With latest voucher bills, NC House and Senate compete to undermine public education

Both House and Senate leaders have now introduced bills (H32 in the House, S671 in the Senate) overhauling North Carolina’s three voucher programs in an apparent effort to see who can do more to dismantle public schools. Both bills are long, complex, and would further subsidize students in unregulated private schools at the expense of their peers in inclusive public schools.

Currently, North Carolina has three voucher programs. Both bills would modify all three vouchers.

The first, and by far the largest, is the Opportunity Scholarship program. This program was originally designed to provide vouchers of up to $4,200 to North Carolinians with low incomes (up to 185% of the federal poverty level). Subsequent modifications have increased the income eligibility to 278% of the federal poverty level ($72,705 for a family of four). For this year, the General Assembly appropriated $75 million to the program. Under current law, funding for this voucher is set to increase by $10 million per year until annual appropriations reach $145 million – the state’s only education program with guaranteed funding increases.

The second-largest program is the Disabilities Grant voucher. This voucher provides up to $8,000 per year for students with disabilities who enroll in a nonpublic school. Unlike the Opportunity Scholarship, there are no family income limits on eligibility. This program is currently funded at nearly $16 million.

Finally, North Carolina also has the Education Savings Account that is also only open to families of students with disabilities. These “vouchers on steroids” provide families with debit cards of up to $9,000 per year that can be used to purchase tuition, educational technology, or other educational services. These programs have little oversight, and have been littered with fraud. North Carolina currently commits nearly $7 million to this program.

It is important to note that under both the Disabilities Grant and the Education Savings Account, families are foregoing their federal rights under the Individuals with Disabilities Education Act. These foregone rights include, “the rights being waived can include the right to a free education; the right to the same level of special-education services that a child would be eligible for in a public school; the right to a state-certified or college-educated teacher; and the right to a hearing to dispute disciplinary action against a child.” Many families are unaware that private schools do not have to comply with federal laws.

H32 and S671 would modify all three of these programs, and not for the better. None of the changes strengthen the nearly nonexistent accountability or quality standards of the voucher schools. Too many state-subsidized voucher schools will continue to rely on curricula that echoes “the rhetoric of Christian nationalism, often with overtones of nativism, militarism and racism as well.” There are no additional protections against fraud. And parents of students with disabilities will continue to be cut adrift, having to navigate an unregulated market with no federal rights.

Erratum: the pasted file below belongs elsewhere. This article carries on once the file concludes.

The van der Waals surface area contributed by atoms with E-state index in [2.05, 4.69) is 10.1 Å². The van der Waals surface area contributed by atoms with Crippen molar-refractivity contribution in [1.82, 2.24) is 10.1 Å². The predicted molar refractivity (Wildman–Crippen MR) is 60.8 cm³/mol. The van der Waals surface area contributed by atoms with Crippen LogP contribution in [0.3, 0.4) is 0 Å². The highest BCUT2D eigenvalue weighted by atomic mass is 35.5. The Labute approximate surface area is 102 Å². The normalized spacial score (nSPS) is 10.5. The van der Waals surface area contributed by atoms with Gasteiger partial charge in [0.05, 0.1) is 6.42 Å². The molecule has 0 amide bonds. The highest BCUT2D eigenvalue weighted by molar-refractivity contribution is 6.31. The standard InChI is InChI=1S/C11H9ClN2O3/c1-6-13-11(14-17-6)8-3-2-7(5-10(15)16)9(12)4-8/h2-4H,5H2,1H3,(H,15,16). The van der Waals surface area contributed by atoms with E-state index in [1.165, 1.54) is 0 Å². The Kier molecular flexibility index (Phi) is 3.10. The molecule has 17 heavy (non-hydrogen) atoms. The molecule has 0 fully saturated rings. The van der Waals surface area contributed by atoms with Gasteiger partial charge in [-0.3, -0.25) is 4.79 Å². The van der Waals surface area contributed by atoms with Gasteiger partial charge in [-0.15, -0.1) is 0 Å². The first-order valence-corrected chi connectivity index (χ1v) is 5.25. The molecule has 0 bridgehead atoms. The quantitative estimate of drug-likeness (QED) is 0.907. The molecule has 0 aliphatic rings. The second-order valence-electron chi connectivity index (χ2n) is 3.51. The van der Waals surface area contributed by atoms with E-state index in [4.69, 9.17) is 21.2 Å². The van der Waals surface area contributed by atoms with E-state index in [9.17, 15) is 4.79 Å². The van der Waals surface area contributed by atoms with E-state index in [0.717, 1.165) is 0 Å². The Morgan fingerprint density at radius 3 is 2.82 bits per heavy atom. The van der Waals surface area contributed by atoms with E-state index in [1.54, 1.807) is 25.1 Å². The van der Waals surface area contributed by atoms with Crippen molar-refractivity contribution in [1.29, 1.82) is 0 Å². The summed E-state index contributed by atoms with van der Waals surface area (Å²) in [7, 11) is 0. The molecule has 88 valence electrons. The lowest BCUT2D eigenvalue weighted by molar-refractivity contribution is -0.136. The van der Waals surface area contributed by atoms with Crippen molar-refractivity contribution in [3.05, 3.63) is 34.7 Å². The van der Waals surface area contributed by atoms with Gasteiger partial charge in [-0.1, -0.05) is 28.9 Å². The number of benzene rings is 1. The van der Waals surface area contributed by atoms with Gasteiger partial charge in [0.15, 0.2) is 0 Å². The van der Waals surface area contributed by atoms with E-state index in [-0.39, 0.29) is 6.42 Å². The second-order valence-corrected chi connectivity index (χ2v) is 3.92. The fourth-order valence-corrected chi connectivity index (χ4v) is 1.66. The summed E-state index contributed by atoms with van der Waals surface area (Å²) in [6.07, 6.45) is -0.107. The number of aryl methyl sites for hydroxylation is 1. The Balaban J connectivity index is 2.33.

The table below summarizes the General Assembly’s proposed changes: Read more

Governor’s education budget shows that we can give students the education they’re owed

Gov. Roy Cooper

The biggest public school issue facing North Carolina’s state education policymakers this session is whether or not the state will make progress on providing children with the education they are owed under our state constitution. The Governor’s budget proposal marks an important first step towards securing such progress this year.

Under the decades-long Leandro court case, North Carolina’s courts have consistently found that state leaders have been failing to provide students with the type of education they are owed under our state constitution. According to the 2019 WestEd report, North Carolina was once making progress towards meeting its constitutional obligations to children. However, the past 10 years of austerity budgets and misguided legislation have moved our state backwards.

On March 15, the state submitted a detailed action plan to deliver a constitutionally sound education system by the 2028 school year. The plan sets forth specific investments and policy changes that, in the words of the Every Child NC coalition, are strong, equitable, and affordable.

Importantly, the Governor’s budget proposal incorporates all of the elements of the Leandro action plan, including:

  • Pay raises for teachers and principals that will boost average salaries by 10 percent by the 2023 school year;
  • Substantial investments in early childhood programs to expand NC Pre-K, Smart Start, early intervention services, and salary supplements for early childhood educators;
  • Expanded funding for children with disabilities, English learners, disadvantaged students and other funding streams that will greatly improve the equity of North Carolina’s school finance system;
  • Funding to begin staffing school nurses, psychologists, counselors, librarians, and social workers at recommended staffing ratios, and to restore funding for teacher assistants; and
  • Investments to improve the recruitment, retention, and diversity of teachers and school leaders.

If implemented, the proposal would put the state on a reasonable path to achieve its Leandro goals by the 2028 school year.